The moral is that, the more you turn responsibilities over to others, the more you lose personal control and the more you need to add in controls that would permit you to review the actions of others, from a distance.  Bar coding is a great way of controlling a certain amount of theft, but probably not for Employee Theft, in most cases.  In Restaurants, computerized order taking systems can definitely help.  But again, this is not something you see in the smallest of Carry Out or Deli operations.  More investment is needed, to offset or protect the business from theft, of all kinds.

And SOMEBODY still needs to review whatever controls are used, in order to determine what the controls are turning up.  That again comes back to either you or, if you are an Absentee Owner, your Manager.

Finally, having been a part of businesses that were small, Mom and Pop operations, Branches of larger companies, Franchise Ownerships and the Corporate offices of both Branch and Franchise operations, one characteristic hit every time:  No business ever does as well when staffed by an Employee, as it does when the Owner is actively, personally involved.  Sales levels tend to be higher; Customer Relations tend to be better; Operational Expenses tend to be lower, Waste Expense is lessened; Gross Profits tend to be higher; and innovation and creativity seem to be much more centered in an Owner/Operator’s business than by any managed operation, regardless of the level and how the Management is compensated.  The incentive of the Owner/Operator is simply better, because you, (as the Owner) are the one that has the ultimate risk and reward at stake.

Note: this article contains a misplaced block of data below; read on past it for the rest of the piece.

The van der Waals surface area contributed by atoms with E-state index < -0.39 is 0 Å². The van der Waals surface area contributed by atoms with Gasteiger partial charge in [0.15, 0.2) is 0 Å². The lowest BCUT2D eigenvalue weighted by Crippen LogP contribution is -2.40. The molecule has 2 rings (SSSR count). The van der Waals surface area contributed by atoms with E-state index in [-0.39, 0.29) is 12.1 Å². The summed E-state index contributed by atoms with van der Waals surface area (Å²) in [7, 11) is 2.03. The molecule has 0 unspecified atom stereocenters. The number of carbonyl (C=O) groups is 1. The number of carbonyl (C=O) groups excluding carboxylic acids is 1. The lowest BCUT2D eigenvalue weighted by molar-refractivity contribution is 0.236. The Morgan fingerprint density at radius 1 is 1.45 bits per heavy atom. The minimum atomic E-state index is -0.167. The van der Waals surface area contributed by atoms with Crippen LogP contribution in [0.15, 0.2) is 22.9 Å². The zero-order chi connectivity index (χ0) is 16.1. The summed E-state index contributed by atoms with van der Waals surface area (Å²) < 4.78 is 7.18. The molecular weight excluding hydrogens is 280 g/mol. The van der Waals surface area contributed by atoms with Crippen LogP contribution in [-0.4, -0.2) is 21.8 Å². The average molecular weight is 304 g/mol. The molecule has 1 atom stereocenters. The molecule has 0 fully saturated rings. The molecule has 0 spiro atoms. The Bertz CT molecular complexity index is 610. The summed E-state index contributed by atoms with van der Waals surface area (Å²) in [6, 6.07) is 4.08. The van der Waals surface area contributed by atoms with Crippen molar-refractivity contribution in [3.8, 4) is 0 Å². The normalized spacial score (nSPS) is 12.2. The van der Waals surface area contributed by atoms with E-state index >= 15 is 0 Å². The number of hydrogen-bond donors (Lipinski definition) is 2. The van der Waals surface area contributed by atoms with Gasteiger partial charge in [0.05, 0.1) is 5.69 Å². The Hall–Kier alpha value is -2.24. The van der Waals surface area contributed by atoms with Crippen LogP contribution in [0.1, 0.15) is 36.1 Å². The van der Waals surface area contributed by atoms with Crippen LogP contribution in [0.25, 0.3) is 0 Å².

Back to our original, admittedly cynical view at the start of this post, being aware and reasonable with your expectations is key.  If you have $5,000 to invest, want an Absentee Owned business and a 20% ROI after all Expenses, including Debt Service, it ain’t gonna happen unless you get one of those Powerball-like deals.  You laugh, but we see those kinds of demands with a fair amount of frequency.